NIH Record - National Institutes of Health

Pediatrician Who Uncovered Flint Water Crisis Recounts Experience

Dr. Hanna-Attisha
Dr. Mona Hanna-Attisha

In the summer of 2015, Dr. Mona Hanna-Attisha was drinking a glass of wine with a high school friend in Flint, Mich. Her pal, a drinking water expert, told her the tap water in Flint wasn’t treated properly and probably contained lead. 

“When I heard about lead, my life changed,” said Hanna-Attisha, a pediatrician and founder and director of the Michigan State University-Hurley Children’s Hospital Pediatric Public Health Initiative, during a recent NIMH Director’s Innovation Speaker Series. “I became really consumed with what was happening with my Flint kids and how to best protect them.” 

Thanks to the auto industry, Flint was once home to a thriving middle class. Like so many other post-industrial towns across America, the city suffered from decades of disinvestment and population loss. Now, 69 percent of Flint’s children under age five live in poverty. 

During a budget crisis in 2014, the city switched its water supply from Lake Huron to the Flint River. After the change, residents began to raise concerns about the water’s color, odor and taste. In addition, the switch also led to an outbreak of Legionnaires’ disease that killed 12 people. The disease causes a serious form of pneumonia.  

The photo features several trees and park bench alongside the bank of the Flint River
In 2014, Flint switched its water supply from Lake Huron to the Flint River


At first, Hanna-Attisha assured her patients the water was safe because “there are people who wake up every day—who our tax dollars support—to make sure that when I turn on my tap in Flint or Bethesda or wherever I am, that my water is safe.” Her opinion soon changed.  

Once her friend tipped her off about lead in the water, she had to act because there is no safe amount of lead for kids. Lead exposure can cause serious harm to children’s health, including damage to the brain and nervous system, delayed growth and development, and learning and behavior problems. In turn, these result in lower IQ, decreased ability to pay attention and underperformance in school. 

“I knew that if I was going to make a difference, I would need science, data and facts in my pocket,” Hanna-Attisha said. “I quickly conducted the research to see if there was more lead in the bodies of our children.”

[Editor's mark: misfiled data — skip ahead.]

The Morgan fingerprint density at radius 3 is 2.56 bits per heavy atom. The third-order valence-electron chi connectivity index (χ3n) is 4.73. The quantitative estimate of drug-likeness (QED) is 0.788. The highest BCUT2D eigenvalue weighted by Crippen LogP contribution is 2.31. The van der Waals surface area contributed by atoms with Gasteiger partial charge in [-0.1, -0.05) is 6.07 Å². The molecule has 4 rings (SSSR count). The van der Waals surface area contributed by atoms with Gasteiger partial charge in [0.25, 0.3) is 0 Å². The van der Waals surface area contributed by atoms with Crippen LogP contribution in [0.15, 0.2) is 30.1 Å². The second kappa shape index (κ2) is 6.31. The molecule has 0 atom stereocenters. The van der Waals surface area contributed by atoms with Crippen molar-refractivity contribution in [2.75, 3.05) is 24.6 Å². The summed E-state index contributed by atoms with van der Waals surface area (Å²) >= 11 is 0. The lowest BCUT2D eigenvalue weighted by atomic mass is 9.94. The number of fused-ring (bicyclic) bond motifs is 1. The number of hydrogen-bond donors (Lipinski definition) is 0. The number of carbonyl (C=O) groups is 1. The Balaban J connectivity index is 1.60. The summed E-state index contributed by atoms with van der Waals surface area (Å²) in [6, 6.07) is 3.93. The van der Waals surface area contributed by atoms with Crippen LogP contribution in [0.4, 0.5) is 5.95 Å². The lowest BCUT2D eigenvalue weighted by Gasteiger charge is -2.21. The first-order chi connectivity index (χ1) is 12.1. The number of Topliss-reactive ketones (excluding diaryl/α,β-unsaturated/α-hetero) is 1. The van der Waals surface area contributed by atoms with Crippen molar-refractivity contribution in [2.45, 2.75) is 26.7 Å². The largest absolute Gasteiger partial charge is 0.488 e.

She reviewed blood for children younger than age five before and after Flint’s water source change and found that area kids’ blood lead levels were higher after the change. Disadvantaged areas had the greatest increases in blood lead levels. She knew she couldn’t afford to wait to present her research in an academic journal because the publishing process was too long. 

A water tower featuring the words "Flint Water Plant"
Even though the Flint Water Crisis is over, Hanna-Attisha said residents feel betrayed by the people who were supposed to protect them.


“I did something most doctors and scientists don’t usually do,” said Hanna-Attisha. “I literally walked out of my clinic with my white coat on and stood up in one of our hospital conference rooms where we usually have resident lectures. I shared the research that our kids are in harm’s way and I demanded action.” 

After her press conference, state officials accused her of “slicing and dicing” data and “causing near hysteria.” They claimed her data set differed from theirs. 

“I felt absolutely tiny and defeated. I began to second guess myself,” she recalled. “I think, especially so many women, we often talk about imposter syndrome. I felt like I shouldn’t have done this. Fortunately, I quickly realized this doesn’t have anything to do with me.” 

This was about research, data and evidence. Each number wasn’t just a number—it was a child. “It was as if those kids jumped out of my spreadsheets, lifted me up and gave me the courage to keep going,” she said. 

Eventually, the state concluded that their research was consistent with Hanna-Attisha’s findings. A federal emergency was declared to support the response to the water crisis and recovery. The state of Michigan and private donations also provided support. 

“I don’t want to be vindicated,” she said. “I just want the kids to be protected. Our kids never should have had to go through this. I’m glad that we were able to expose all this, but it never should’ve happened in the first place.”

Flint residents feel betrayed by the people who were supposed to protect them, she added. They’re still angry. Many parents experience guilt because they gave contaminated water to their children. 

At the height of the crisis, she was hardly ever home for her own two young daughters. They recognized that their mother was with their 6,000 siblings. 

A Zoom panel featuring four speakers
Dr. Mona Hanna-Attisha (top l) speaks with NIMH director Dr. Josh Gordon (top r), Dr. Alexander Denker and an ASL interreter.

“I’ve been able to persevere with villages of support both at home and at work,” Hanna-Attisha said. At work, she surrounds herself with smart coworkers. At home, she has people who can help out and a list of babysitters. “It’s definitely not easy.” 

For many working mothers, the Covid-19 pandemic “has thrown the idea of balance out the window.” It’s difficult for them to work and advance their careers while also caring for children. 

Today, Hanna-Attisha is focused on developing programs that improve the health and development of children, including early education, health care, child care programs and parental education programs. For example, the nutrition prescription program she helped develop provides a $15 voucher for fruits and vegetables at a farmer’s market to every child who visits a health clinic. 

“I don’t want to be known for uncovering the water crisis,” Hanna-Attisha said. “I want to be known for what we did next, which is our recovery.”

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